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US telcos agree to curb location sharing amid rising concerns over online privacy

By Ronan Shields | Digital Editor

June 20, 2018 | 3 min read

Amid heightened public scrutiny over online privacy, US telcos Verizon Wireless, AT&T, Sprint, and T-Mobile have pledged to stop sharing subscribers’ location data with anonymous data brokers.

The policy turnaround from all four of the US’ largest wireless network providers came on the back of inquiries from Oregon Senator Ron Wyden who has been probing the location-sharing economy.

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The US carriers have agreed to curb location-sharing with 'anonymous' online data brokers

Verizon declared it would cease selling user location data to data brokers – in particular, LocationSmart and Zumingo – in a letter to Senator Wyden with the other carriers following suit after the u-turn was reported by Associated Press.

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Per the report, none of the concerned carriers will totally cease location sharing with the wireless network providers likely to continue using it for services such as fraud prevention, the emergency services, etc.

“After my investigation and follow-up reports revealed that middlemen are selling Americans’ location to the highest bidder without their consent, or making it available on insecure web portals, Verizon did the responsible thing and promptly announced it was cutting these companies off,” said Senator Wyden in a written statement.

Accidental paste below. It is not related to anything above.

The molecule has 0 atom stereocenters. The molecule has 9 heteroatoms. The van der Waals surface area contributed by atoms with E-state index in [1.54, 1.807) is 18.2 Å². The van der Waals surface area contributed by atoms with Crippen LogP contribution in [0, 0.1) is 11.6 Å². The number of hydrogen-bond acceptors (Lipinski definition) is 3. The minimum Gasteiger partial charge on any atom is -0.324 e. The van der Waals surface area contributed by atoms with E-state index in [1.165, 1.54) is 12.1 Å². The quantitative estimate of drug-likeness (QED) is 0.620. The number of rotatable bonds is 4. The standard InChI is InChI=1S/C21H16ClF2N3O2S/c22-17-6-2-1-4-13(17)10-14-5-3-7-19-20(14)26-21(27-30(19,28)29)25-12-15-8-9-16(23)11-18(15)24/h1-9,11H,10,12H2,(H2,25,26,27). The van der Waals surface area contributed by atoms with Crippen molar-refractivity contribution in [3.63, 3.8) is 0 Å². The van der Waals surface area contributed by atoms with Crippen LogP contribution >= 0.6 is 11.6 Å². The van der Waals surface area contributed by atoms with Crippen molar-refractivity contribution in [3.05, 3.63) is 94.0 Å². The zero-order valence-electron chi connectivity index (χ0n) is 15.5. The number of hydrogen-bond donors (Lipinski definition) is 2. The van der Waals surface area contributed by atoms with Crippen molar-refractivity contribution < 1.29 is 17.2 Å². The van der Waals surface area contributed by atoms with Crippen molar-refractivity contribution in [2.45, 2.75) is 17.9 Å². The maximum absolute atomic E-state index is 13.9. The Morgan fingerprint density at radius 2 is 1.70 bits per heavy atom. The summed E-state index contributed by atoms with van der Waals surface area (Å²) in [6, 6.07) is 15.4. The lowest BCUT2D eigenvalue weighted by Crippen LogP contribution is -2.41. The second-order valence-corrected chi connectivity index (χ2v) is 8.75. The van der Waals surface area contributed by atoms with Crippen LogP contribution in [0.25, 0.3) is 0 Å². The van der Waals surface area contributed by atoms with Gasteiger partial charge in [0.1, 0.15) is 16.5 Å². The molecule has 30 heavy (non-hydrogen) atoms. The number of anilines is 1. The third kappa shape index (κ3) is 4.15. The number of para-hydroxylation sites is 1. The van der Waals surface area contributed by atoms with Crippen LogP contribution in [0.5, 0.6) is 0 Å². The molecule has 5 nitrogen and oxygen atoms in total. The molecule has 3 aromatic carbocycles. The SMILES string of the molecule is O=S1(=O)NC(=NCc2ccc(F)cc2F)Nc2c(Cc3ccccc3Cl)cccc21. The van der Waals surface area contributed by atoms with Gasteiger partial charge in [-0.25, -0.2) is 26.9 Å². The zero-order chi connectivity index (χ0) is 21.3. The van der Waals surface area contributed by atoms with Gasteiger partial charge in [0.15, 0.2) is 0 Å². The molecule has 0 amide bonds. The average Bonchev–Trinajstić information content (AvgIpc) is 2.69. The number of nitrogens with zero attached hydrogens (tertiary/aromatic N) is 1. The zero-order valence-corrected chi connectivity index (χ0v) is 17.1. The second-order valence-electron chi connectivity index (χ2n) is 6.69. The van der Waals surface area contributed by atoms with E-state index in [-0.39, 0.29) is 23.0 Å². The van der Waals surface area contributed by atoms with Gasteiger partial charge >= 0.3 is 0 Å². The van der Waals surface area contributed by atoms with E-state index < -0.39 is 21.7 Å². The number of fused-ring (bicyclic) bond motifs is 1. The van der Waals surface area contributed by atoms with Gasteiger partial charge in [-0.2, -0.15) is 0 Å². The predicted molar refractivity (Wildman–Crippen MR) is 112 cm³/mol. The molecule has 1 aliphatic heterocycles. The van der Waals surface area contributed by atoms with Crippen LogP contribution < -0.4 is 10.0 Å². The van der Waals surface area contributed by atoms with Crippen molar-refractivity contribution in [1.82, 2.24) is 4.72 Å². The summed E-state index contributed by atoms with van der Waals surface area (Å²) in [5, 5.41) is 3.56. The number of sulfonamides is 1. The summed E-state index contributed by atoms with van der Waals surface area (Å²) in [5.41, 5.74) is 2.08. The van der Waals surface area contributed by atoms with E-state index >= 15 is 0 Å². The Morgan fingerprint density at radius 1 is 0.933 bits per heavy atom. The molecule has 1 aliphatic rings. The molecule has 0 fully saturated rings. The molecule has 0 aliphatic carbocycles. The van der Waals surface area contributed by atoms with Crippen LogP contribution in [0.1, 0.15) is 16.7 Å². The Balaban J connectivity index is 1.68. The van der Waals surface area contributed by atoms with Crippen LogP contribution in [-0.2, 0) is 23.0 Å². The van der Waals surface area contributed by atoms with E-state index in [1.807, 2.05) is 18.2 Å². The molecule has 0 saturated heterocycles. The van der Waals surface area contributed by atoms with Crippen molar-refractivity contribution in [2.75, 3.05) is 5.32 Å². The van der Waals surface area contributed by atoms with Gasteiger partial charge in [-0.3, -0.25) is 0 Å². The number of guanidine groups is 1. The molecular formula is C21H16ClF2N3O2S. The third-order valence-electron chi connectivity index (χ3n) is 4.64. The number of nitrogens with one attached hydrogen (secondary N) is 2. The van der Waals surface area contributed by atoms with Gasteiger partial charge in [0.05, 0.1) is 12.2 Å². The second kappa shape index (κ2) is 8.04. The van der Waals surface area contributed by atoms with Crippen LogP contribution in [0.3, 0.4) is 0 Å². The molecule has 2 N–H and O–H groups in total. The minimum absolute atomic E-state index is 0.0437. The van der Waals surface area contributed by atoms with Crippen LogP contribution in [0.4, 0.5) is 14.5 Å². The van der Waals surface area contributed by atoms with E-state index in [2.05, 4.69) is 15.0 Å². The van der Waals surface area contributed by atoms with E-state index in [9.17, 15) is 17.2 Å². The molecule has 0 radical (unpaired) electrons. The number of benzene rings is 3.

Specifically, the policy turnaround has been introduced to placate concerns over anonymous online data brokers whom often have little or no direct contact with consumers. These companies then monetize such insights by selling this data on for a variety of purposes, such as helping advertisers to optimize their campaigns.

Online privacy laws are currently being legislated for on a state-by-state basis in the US, with separate draft legislation initiatives in California and Vermont both echoing the recently enacted General Data Protection Regulations (GDPR) in the European Union.

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